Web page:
The University of Saskatchewan’s main campus is situated on Treaty 6 Territory and the Homeland of the Métis.

Sustainability shaming doesn’t work: being unkind won’t help change people’s minds

By in Opinions


This is all your fault, stupid polar bear.

Environmental advocates need to find people who are aware of the world’s growing environmental issues but have not yet taken action. We need to convince them to do something. This will not be achieved by browbeating or berating them, but by offering positive reinforcement to work toward a solution.

The University of Saskatchewan administration and the U of S Students’ Union have the same definition of sustainability: “Sustainability is the stewardship of the natural environment in a socially and economically responsible manner that meets the needs of both present and future generations.”

This definition is empowering as it doesn’t preach or condescend, and it gets right to the point.

The fight against ignorance will not be won if framed in combative terms. If we are going to get people on side we should empower them and avoid squabbling about who rode their bike more or whose low-flush toilet saves the most water.

We’ve all contributed to the environmental mess and it’s difficult to find the right way to get across the urgency of the issues. But in encouraging others to live more sustainable lifestyles, we have to be careful not to divide people who might otherwise work together.

It can be satisfying to win arguments about the environment but doing so won’t save the planet. Figuring out the right way to convince others to live more sustainably will. I strongly believe getting more people involved will also encourage politicians to put sustainability on their agendas.

Politicians get paid to pay attention to what the public wants and we shouldn’t let condescension limit the movement. Environmentalism should be about working with everyone, not just the people who are already involved. My bet is that once this succeeds politicians will stop covering their collective ears. The first step, though, will have to be bringing more citizens into the fold.

Sustainability deals with deep-rooted habits, such as what we choose to eat, buy and do with our time. Not surprisingly, it is often a touchy subject.

With that in mind, it seems quite obvious that shaming anyone into reducing, recycling and reusing will never work.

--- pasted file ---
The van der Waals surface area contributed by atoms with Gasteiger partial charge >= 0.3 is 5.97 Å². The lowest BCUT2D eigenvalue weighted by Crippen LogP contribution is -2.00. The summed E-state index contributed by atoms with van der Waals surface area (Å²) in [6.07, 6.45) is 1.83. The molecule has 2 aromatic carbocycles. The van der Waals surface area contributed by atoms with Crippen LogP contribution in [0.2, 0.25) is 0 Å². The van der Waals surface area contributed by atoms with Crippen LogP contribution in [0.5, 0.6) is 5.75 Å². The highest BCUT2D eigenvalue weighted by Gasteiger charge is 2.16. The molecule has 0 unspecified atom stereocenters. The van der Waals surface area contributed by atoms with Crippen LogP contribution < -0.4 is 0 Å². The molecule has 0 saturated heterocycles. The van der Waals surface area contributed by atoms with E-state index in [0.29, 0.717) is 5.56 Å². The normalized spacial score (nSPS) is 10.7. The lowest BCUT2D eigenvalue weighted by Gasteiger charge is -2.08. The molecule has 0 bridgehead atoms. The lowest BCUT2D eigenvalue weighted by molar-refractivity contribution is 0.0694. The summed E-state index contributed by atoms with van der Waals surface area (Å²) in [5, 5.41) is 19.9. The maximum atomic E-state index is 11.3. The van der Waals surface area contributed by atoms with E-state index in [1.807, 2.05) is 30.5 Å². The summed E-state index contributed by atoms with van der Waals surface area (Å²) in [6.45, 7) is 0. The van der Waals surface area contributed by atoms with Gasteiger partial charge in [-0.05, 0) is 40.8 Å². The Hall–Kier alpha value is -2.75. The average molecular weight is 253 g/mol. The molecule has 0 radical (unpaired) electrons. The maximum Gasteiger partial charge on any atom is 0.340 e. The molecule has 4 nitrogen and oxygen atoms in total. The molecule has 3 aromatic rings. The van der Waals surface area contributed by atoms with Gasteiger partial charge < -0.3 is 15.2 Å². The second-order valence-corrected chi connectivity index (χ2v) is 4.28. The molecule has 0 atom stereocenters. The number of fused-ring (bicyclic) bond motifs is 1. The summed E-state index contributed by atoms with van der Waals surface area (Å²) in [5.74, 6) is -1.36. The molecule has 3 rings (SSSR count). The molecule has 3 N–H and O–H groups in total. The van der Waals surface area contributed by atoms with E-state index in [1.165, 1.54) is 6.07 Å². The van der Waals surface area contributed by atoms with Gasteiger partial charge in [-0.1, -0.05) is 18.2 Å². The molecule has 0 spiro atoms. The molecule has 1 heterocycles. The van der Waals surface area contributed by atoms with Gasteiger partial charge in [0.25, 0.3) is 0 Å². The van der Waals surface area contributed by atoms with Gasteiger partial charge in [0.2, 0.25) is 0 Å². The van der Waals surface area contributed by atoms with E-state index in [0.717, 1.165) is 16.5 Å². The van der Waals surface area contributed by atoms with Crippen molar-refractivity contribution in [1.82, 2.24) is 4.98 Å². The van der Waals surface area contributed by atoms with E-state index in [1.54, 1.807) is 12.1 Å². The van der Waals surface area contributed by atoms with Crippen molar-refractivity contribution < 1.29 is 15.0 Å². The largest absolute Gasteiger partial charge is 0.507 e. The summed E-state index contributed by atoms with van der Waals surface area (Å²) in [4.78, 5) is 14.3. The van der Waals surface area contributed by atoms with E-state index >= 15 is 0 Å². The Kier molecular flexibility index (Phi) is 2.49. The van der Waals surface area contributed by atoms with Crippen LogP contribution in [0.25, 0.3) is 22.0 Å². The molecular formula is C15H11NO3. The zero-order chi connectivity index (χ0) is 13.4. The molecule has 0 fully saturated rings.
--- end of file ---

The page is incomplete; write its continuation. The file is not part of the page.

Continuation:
All this does is create a divide among people trying their best to achieve environmental goals or are thinking about joining the movement. Self-righteous claims about who saved more energy or water can really turn people off.

Sustainability can and should be convenient: all-in-one blue-bin recycling has already been implemented at the university, and will go into effect across Saskatoon soon. More measures like this, that make sustainable living practical and easy, should be put into place in Saskatoon and beyond. I hope that with enough people taking part, sustainable living can become even more convenient than it already is.

I believe contemporary environmentalism is at a crossroads. There must be tangible, non-shameful solutions offered. This is why a practical and positive approach to sustainability is necessary.

If you are a cyclist, you’re much more likely to succeed in encouraging others to start biking if you talk about how fun it is or how easy it is to bike around town (even in winter!) rather than how car drivers are killing the planet. I understand that I’m not saying anything most people don’t already know, but I think it needs to be put into practice a little more often.

We can either decide to incorporate as many people as possible in a friendly way and create a sustainable culture of positivity, or we can continue to preach to our own while shaming others with how awful we are all being, which allows others to easily revert to their old habits.

Photo: Gerard Van der Leun/Flickr

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